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LOUISVILLE, Ky. (WDRB) -- A city-owned parcel of land in west Louisville could see a big change, but there are hurdles when it comes to the environmental impact.

The nearly 17-acre property in the Park Hill neighborhood has been vacant since 1994. The Re:land Group is looking to develop it but not without the appropriate environmental testing, particularly of what could be in the soil.

The chemical manufacturing company Rhodia was on the property until 1994, but the land has sat vacant ever since. The company made lacquers, varnishes and enamels on site.

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“As this group comes in to develop this property, there will be certain requirements and restrictions that we'll pass to them and any successors that have to be followed to ensure that land is safe before redevelopment,” said Mary Ellen Wiererwohl, chief of Louisville Forward.

The property at the corner of South Seventh and South 11th streets could eventually be a mixed use development with affordable housing, retail and restaurants. And many of those who live nearby are ready to see a change in the area.

“Maybe straighten it up, and it will definitely make this area look a lot different, a lot better. It would be perfect,” said Betrice Pierce, who lives across the street and even planted flowers in front of one of the vacant buildings to make it look better.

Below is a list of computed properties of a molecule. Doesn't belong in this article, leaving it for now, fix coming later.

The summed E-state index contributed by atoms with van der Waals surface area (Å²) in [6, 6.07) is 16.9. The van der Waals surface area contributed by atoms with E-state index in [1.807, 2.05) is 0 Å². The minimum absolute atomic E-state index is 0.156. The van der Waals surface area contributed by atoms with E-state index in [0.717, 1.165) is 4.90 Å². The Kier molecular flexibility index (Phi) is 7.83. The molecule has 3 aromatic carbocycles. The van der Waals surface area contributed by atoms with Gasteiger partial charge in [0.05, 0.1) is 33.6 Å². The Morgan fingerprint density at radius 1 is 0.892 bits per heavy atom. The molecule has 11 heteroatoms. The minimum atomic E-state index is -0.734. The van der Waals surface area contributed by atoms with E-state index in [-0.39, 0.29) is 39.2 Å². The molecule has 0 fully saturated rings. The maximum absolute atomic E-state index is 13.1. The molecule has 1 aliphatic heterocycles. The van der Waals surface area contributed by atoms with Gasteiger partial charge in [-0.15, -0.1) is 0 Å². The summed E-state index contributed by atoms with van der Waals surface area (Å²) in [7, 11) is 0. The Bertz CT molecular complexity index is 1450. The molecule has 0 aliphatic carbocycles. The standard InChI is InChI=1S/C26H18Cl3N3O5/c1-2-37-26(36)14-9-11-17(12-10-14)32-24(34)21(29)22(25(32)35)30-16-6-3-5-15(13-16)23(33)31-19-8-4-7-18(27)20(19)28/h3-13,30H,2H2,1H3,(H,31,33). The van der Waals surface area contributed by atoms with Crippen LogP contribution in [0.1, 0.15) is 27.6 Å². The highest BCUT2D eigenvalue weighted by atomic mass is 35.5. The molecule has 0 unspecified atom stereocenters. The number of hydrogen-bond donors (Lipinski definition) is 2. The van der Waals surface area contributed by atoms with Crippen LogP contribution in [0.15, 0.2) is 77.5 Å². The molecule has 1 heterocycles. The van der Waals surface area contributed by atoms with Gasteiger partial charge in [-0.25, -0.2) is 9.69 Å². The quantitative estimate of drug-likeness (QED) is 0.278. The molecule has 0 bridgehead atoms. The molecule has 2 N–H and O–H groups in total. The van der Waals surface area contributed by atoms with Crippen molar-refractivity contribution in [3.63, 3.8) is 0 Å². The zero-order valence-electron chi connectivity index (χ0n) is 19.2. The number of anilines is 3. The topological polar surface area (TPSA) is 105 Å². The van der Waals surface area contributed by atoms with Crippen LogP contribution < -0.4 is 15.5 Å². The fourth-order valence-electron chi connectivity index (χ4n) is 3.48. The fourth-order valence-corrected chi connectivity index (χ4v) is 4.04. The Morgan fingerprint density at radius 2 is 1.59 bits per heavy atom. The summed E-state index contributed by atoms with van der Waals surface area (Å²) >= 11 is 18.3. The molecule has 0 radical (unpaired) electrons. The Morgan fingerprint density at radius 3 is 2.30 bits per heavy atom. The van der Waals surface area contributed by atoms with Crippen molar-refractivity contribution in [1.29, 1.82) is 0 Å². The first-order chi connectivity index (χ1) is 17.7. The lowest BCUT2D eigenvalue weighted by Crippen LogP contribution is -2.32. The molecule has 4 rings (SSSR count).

“It's real bad. Something needs to be done."

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The area is mostly industrial. Louisville Forward said the addition of retail and restaurants would be the first step of the multi-phased development.

An environmental covenant includes restrictions on the property, including prohibiting consumption of groundwater from the site and disturbance of its cap on the property, which prevents toxins from leaching out of the ground.

“If you are going to have a parking lot over that area or build up with a multi-story apartment, then you don't have to clean up as much of the dirt," Wiederwohl said. "So it really depends what you are going to do on that specific piece of parcel."

Following those environmental studies and speaking with neighbors, the developer will then have about 90 days to sign a developer's agreement.

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